2020AD has been a tough year for reading and writing. Nevertheless, here—and in no particular order—are some of the more memorable books that have helped get me through.
John of Damascus, Exposition of the Orthodox Faith
Our Lord appropriated both our curse and our desertion … being made a curse for our sakes
Vastly profound yet clear, John’s 8th century exposition of orthodoxy draws together the threads of the previous centuries and sometimes displays some striking affinities with the Augustinian tradition. I enjoyed taking the time to read this work in whole after dipping into parts of it during my thesis research.
And so the Word was made flesh and yet did not abandon His own proper immateriality: He became wholly flesh and yet remained wholly uncircumscribed. So far as He is body He is diminished and contracted into narrow limits, but inasmuch as He is God He is uncircumscribed, His flesh not being coextensive with His uncircumscribed divinity.
Our Lord appropriated both our curse and our desertion, and such other things as are not natural: not that He Himself was or became such, but that He took upon Himself our personality and ranked Himself as one of us. Such is the meaning in which this phrase is to be taken: Being made a curse for our sakes
Francis Spufford, Unapologetic and The Child Books Built
The first of these two excellent books comes with a bit of a warning. Spufford’s defence of Christianity is more Schleiermacher than C.S. Lewis, and it is unclear whether the respect it has garnered amongst the secular intelligentsia has more to do with what he says about God or the way he criticises Christians. Nevertheless, he does have a wonderful (even Lewis-like) way of explaining aspects of the gospel in fresh and clear ways. His introduction of sin as HPtFTU (the human propensity to [foul] things up) alone is worth the price of admission.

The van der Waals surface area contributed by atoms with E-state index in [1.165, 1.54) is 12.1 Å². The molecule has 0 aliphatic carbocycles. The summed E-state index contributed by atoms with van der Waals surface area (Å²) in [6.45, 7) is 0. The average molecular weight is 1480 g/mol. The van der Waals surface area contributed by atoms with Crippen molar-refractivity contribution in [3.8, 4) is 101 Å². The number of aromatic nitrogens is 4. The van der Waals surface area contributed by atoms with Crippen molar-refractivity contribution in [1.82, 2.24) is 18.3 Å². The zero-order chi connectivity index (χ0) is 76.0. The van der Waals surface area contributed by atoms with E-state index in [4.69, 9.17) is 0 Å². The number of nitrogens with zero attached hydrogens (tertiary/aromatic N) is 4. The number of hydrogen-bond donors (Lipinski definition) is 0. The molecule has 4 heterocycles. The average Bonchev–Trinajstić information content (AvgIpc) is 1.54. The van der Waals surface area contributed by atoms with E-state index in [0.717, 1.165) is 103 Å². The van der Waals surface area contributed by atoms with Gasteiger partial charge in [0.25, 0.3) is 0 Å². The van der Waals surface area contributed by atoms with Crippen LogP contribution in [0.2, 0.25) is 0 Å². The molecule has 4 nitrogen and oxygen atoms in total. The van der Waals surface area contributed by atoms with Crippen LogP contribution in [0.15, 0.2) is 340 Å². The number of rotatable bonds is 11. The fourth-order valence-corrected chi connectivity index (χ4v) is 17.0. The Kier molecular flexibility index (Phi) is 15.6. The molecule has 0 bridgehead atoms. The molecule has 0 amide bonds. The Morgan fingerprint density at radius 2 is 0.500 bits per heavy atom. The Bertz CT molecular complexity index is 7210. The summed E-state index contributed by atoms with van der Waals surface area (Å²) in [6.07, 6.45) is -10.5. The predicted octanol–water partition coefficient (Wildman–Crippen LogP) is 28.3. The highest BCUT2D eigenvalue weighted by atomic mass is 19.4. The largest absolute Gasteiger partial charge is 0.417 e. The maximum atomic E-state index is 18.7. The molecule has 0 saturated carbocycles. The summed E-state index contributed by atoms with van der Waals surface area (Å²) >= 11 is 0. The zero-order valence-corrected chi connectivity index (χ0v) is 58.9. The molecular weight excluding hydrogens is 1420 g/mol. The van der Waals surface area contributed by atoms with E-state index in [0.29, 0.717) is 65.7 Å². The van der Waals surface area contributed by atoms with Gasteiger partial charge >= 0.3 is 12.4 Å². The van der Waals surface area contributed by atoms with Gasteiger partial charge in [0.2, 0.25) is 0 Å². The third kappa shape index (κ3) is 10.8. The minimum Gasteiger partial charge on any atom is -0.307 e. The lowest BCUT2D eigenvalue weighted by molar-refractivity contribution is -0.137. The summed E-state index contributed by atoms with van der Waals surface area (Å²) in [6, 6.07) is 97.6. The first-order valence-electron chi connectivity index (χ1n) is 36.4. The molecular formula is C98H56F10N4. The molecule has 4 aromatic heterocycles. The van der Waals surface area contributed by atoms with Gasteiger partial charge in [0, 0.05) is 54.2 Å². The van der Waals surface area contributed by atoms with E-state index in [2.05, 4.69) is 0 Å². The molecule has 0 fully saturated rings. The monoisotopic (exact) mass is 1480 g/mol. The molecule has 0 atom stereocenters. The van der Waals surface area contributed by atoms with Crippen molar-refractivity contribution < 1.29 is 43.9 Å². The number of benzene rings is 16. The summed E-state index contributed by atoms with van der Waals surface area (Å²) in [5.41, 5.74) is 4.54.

Spufford’s reflection on his early (and later) reading life in The Child Books Built is full of profound reflections expressed in gorgeous prose (even if the form sometimes obscures the meaning). Here is a random sample from my notes:
If, in a story, you found the one panel in the fabric of the workaday world which was hinged, and it opened, and it turned out that behind the walls of the world flashed the gold and peacock blue of something else, and you were able to pass through, that would be a moment in which all the decisions that had been taken in this world, and all the choices that had been made, and all the facts that had been settled, would be up for grabs again: all possibilities would be renewed, for who knew what lay on the other side?
Trent Dalton, Boy Swallows Universe
Yes, it is as good as everyone says (see Akos’s review here). Stig Wemyss’s audio rendition of this was terrific.
Steve McAlpine, Being the Bad Guys
Steve McAlpine’s forthcoming book (reviews and interviews to follow in the next month or two) brings together many of the ideas that he has been setting out in his blog and in our own TGCA posts.
Being the Bad Guys is full of insight. McAlpine takes us back over how the West moved from Christendom through pluralism to a new age of established religion in which self (and especially sexual) expression is sacrosanct. His warnings against thinking we are still in the marketplace of ideas are salutary. His predictions and prescriptions are sober but hopeful: the failure of the new religion will become evident but it will take time but we have some hard work to do in the meantime.
We can serve a world that scorns and rejects us; we can be known as those who add value to our communities through resources, volunteering, social concern, financial support and professional pro bono work, because we look to God’s promises. Churches which lovingly serve communities that are suspicious of them reveal where their hope lies. They rouse the curiosity of those who reject their message yet benefit from the outworking of their hope.
Richard Sibbes, A Breathing After God (re-read)